As an ASO consultant, it’s extremely important to stay on top of the technical changes and updates in the new releases by Apple, in order to keep improving your app’s conversion rate. Analyzing data through understanding the right metrics plays a crucial role in conversion strategy. 

Following the new iOS 15 update, this article will explore which metrics to monitor on the App Store to boost your conversion strategy and remain ahead of your competitors. 

Key metrics

It’s important to first tell the difference between vanity metrics and actionable metrics that ensure informed business decisions. To understand it completely, we would need to dig deeper into Apple’s metric terminologies. 

Apple separates your app’s metrics into three categories: 

  • App Store (how many times users have viewed your app and if they viewed it more than once)
  • Sales (pre-orders, first-time app downloads and purchases, and in-app purchases)
  • Usage (installations, sessions, crashes, and active devices)

Here’s a more in-depth tutorial from Apple on how to view your metrics and what they all mean.

Historically, impressions (unique devices) and App Units were used to calculate conversion rates of the apps. With the new iOS 15 update, App Units are now categorized into “First time Downloads” and “Redownloads.” This allows ASO consultants to understand conversion more accurately by separating returning from new users, who, as their familiarity with the product varies, convert differently. 

By taking into account first-time downloads and impressions for unique devices only, we can gain insights into the conversion of new users. This is an important metric for understanding the impact of organic ASO work. If your app has a larger share of redownloads, it might be better to analyze this as a priority as well but ultimately, the groundwork will remain the same.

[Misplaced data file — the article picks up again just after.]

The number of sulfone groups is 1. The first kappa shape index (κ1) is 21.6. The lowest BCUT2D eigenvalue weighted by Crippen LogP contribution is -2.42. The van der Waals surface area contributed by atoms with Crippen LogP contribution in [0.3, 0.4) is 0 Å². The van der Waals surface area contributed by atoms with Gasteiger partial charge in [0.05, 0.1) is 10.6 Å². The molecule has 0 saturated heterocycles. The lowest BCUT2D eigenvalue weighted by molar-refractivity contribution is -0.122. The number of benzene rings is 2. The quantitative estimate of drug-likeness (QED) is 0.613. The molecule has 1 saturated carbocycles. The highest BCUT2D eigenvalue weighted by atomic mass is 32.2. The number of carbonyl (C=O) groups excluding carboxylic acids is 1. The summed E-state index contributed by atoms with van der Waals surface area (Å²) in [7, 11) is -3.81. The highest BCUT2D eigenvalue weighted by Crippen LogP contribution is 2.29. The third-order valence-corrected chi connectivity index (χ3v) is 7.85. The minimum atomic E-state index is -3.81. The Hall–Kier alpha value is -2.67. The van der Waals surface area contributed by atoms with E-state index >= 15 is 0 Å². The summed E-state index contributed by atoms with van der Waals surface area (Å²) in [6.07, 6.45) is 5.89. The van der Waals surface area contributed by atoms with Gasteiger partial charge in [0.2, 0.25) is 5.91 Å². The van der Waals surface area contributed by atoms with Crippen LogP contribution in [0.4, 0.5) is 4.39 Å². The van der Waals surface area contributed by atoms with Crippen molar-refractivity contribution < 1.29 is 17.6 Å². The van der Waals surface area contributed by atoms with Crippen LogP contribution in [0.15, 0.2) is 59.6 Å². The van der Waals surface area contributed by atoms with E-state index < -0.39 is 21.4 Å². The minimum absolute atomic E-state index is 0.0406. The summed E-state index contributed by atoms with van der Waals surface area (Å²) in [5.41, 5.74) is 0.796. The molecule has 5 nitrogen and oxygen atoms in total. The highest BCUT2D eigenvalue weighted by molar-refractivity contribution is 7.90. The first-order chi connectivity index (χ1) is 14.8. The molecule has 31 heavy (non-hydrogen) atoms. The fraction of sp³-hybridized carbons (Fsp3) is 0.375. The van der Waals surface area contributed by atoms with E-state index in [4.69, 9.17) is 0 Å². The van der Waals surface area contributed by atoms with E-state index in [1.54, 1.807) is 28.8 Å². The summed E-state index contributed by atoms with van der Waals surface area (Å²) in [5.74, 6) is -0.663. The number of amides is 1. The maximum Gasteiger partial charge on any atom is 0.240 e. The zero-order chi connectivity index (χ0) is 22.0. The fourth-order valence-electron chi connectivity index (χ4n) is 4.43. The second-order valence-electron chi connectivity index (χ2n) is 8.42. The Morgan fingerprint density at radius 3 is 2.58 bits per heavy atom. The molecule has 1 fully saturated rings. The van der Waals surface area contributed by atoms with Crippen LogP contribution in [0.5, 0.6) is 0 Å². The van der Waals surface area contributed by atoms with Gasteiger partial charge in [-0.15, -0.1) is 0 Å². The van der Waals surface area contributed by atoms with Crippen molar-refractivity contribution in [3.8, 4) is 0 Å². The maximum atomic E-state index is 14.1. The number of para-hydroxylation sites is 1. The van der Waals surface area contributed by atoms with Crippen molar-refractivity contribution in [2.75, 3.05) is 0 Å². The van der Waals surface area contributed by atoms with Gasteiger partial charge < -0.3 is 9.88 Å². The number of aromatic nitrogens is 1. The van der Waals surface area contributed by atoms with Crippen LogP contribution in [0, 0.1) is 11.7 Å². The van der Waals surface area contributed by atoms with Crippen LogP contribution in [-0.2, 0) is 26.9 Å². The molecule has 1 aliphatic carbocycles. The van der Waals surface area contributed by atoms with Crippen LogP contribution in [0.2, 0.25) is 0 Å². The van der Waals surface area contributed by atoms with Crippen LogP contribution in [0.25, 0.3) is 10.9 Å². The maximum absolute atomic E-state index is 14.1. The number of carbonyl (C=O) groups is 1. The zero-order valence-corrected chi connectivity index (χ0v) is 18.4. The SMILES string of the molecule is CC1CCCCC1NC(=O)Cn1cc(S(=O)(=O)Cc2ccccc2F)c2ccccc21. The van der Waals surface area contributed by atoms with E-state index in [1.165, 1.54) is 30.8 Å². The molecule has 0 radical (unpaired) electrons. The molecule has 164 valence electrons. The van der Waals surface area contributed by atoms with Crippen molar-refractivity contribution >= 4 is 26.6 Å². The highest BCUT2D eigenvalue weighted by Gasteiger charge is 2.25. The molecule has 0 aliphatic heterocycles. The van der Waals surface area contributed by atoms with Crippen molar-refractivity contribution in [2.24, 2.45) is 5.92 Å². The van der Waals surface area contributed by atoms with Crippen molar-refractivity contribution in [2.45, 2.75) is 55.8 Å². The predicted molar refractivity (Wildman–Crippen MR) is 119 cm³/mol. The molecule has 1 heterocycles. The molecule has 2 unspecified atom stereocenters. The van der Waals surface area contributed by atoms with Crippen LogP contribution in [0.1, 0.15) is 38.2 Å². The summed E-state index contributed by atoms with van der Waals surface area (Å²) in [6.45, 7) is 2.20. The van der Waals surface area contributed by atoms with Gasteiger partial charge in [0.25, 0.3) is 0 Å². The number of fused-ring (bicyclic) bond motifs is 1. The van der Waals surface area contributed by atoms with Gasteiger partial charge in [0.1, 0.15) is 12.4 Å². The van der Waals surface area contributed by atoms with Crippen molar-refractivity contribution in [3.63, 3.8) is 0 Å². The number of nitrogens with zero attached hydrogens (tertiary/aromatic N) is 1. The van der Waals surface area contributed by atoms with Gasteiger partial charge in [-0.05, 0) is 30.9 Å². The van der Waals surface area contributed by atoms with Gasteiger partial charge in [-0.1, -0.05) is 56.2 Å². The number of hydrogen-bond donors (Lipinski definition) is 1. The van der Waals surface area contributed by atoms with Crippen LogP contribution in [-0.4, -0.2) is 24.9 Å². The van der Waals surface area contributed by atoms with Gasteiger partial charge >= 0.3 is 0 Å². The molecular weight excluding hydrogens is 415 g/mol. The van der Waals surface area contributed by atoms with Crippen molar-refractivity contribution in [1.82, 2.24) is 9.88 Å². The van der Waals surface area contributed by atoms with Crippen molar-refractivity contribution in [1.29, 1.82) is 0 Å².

Another metric to pay attention to is selecting the correct traffic sources. There are five different source types, which show you in a more granular way where the impressions/downloads are coming from:

App Store Search: Customers viewed your app or downloaded it for the first time from searching on the App Store (includes Search Ads in App Store search).

App Store Browse: Customers viewed your app or tapped to download it for the first time while browsing the App Store (for example, in the Featured, Categories, or Top Charts sections).

Web Referrer: Customers tapped a link from a website that brought them to your App Store product page.

App Referrer: Customers tapped a link in an app that brought them to your App Store product page.

Institutional Purchase: A company or a school bought your app for their employees in bulk. 

In your analysis, the traffic from App Store search is the most relevant, since users find your app via searching branded or generic keywords. Conversion rate could be calculated with the following formula:

Conversion Rate = Impressions (unique devices) / First-time downloads


Running the experiments and analyzing metrics